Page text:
According to news sources, the Walt Disney Co. is facing a lawsuit from an insurance company that does not want to pay out coverage for certain delays of film and TV productions caused by the COVID-19 pandemic.
Fireman’s Fund Insurance Co. on Thursday filed a complaint in Los Angeles County Superior Court asking the court to rule in the dispute over the claims, which include $10 million in insurance coverage for delays that came after productions were allowed to start again.
Productions in California started up last year after Hollywood unions and studios agreed to protocols to prevent the spread of the coronavirus, including physical distancing and mandatory masking while not in front of the camera.
Legal experts had long expected that insurance would be a point of contention between insurers and studios as shooting ramped up amid the pandemic. Additional health and safety protocols and shutdowns have added millions of dollars to the costs of film and TV shoots.
The lawsuit against Disney is the latest in a major buildup of litigation surrounding pandemic-related insurance claims in entertainment and other industries. In September, the production company behind the Ben Affleck heist thriller “Hypnotic” sued its insurance company over its refusal to extend coverage without excluding losses linked to COVID-19.
Disney’s insurer is not disputing claims related to the “first wave” of COVID-19 shutdowns, which were ordered by state and local governments at the beginning of U.S. outbreaks in March 2020.
However, the company says it should not have to pay to cover what it calls the “second wave” claims, or delays on productions that happened after film and TV shooting was allowed to resume in California and elsewhere.
An example of a second wave claim, according to Fireman’s Fund, would be when a director is exposed to a “nonessential” worker who tested positive for COVID-19, causing the director to quarantine for 14 days.
According to Fireman’s Fund, Disney claims coverage is available for such situations under its insurance policy. The insurer disputes this. For example, Fireman’s Fund said Disney is not entitled to coverage for such situations under its “cast coverage” policy, which applies when necessary personnel die or become sick or injured.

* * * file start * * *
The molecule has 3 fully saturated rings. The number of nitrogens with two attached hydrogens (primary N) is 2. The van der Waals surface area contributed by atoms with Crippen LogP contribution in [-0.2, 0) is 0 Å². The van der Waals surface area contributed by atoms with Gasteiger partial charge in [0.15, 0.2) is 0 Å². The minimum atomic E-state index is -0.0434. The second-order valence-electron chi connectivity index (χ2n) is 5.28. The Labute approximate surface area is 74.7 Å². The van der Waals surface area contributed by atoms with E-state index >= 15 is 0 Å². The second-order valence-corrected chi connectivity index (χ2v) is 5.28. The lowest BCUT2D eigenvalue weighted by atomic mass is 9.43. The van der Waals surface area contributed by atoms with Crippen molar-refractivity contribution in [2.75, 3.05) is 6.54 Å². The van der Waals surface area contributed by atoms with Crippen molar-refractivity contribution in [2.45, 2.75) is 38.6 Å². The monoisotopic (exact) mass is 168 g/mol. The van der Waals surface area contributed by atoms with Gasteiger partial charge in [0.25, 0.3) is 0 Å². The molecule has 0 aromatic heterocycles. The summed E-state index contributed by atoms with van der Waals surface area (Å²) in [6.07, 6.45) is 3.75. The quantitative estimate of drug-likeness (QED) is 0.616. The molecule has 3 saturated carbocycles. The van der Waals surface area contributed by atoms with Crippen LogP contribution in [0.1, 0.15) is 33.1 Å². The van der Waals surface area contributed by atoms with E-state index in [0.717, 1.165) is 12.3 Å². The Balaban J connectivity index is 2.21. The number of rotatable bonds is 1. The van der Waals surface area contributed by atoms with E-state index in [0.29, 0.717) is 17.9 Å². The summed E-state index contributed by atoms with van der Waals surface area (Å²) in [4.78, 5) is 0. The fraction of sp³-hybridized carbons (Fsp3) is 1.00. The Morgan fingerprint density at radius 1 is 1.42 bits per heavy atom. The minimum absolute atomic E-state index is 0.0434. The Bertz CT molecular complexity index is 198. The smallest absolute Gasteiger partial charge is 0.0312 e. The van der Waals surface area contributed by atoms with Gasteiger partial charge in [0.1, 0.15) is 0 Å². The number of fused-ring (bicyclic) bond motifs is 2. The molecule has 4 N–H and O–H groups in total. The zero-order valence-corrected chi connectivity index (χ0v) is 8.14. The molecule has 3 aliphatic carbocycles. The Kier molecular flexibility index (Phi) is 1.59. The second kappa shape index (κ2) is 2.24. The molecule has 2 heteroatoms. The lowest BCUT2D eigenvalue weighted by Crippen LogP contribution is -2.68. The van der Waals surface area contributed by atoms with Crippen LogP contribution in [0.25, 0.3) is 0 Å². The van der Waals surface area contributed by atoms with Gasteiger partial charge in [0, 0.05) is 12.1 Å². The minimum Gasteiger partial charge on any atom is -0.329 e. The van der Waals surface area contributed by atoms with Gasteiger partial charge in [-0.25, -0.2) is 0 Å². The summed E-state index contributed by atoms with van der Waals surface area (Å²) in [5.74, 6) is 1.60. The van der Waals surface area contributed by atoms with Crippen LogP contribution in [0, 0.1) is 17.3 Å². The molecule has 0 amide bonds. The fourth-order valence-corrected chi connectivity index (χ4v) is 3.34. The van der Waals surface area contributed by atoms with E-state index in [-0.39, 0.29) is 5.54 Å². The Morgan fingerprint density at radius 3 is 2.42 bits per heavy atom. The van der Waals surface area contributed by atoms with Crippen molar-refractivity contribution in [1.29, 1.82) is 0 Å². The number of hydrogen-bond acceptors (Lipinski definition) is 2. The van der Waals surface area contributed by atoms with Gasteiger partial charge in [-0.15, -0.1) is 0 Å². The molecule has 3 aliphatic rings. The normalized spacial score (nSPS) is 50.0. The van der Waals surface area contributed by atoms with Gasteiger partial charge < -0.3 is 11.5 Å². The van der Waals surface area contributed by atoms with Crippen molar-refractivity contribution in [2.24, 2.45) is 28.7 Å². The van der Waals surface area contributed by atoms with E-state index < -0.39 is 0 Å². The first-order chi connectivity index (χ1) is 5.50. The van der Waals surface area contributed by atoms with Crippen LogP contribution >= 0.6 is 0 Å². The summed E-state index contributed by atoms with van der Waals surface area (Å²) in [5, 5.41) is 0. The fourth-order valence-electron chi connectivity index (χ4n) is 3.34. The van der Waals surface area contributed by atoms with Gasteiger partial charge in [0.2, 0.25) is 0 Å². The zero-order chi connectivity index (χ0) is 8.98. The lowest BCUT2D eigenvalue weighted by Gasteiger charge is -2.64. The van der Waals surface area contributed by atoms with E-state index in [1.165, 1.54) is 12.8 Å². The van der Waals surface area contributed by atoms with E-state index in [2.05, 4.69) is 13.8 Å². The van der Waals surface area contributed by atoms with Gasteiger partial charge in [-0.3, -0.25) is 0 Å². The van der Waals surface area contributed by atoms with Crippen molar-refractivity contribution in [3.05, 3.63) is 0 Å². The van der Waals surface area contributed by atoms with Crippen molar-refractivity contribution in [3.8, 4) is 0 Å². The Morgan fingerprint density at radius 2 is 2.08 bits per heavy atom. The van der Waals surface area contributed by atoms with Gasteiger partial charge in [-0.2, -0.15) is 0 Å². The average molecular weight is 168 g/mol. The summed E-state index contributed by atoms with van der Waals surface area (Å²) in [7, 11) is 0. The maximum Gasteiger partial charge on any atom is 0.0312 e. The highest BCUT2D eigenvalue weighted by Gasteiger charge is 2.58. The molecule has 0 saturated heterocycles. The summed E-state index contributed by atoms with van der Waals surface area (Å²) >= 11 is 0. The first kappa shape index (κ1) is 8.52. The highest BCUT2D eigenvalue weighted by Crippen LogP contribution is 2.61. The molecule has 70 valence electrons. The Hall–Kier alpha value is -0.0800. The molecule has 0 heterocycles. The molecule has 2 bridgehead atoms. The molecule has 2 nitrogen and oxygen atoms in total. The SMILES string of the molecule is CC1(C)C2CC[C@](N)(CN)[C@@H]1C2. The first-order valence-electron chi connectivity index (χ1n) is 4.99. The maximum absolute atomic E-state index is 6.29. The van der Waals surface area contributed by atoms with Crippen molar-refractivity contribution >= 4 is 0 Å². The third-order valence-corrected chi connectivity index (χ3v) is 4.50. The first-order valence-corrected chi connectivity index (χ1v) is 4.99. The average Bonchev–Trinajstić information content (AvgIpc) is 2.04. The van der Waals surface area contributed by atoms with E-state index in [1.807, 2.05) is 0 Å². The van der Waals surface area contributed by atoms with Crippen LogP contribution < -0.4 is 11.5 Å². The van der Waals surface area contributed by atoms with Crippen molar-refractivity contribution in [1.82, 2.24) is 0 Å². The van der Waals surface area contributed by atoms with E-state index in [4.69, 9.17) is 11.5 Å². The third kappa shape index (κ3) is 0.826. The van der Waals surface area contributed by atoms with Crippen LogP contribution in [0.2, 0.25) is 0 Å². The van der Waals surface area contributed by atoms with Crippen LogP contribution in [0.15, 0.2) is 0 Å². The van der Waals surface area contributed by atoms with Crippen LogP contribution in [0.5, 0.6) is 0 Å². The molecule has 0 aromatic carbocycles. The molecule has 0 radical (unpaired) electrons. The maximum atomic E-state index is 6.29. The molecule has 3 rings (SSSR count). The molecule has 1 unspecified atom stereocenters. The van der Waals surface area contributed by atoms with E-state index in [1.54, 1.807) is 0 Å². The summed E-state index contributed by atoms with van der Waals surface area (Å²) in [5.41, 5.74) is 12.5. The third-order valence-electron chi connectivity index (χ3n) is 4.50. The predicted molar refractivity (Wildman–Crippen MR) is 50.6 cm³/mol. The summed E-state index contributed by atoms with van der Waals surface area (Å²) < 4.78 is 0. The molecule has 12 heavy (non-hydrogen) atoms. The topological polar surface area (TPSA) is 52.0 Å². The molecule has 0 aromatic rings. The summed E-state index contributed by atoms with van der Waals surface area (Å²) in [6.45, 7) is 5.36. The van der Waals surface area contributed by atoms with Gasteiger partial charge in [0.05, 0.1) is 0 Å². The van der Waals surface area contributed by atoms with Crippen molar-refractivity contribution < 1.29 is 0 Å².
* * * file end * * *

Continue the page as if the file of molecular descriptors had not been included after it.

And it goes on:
Additionally, the insurer is disputing claims related to so-called civil authority and imminent peril provisions. Civil authority coverage applies to losses due to a city or other government forcing a shutdown. Imminent peril would cover losses caused by a threat such as a storm or wildfire.
Fireman’s Fund said it should not be on the hook for those claims. The complaint argues, for example, that the company’s civil authority coverage was not triggered by the government requests, and would be triggered only by “orders revoking permission to use or prohibiting access to facilities used” by the production crew.
There you have it. Even on your TV and at the movies, we see yet another legal dispute! They’re everywhere! And when those annoying things negatively impact you and/or your business including landlord/tenant matters, contract issues, nuisance ADA claims and even collections, call in your good guy business litigator, Dean Sperling to resolve YOUR matter with YOUR best interests in mind!
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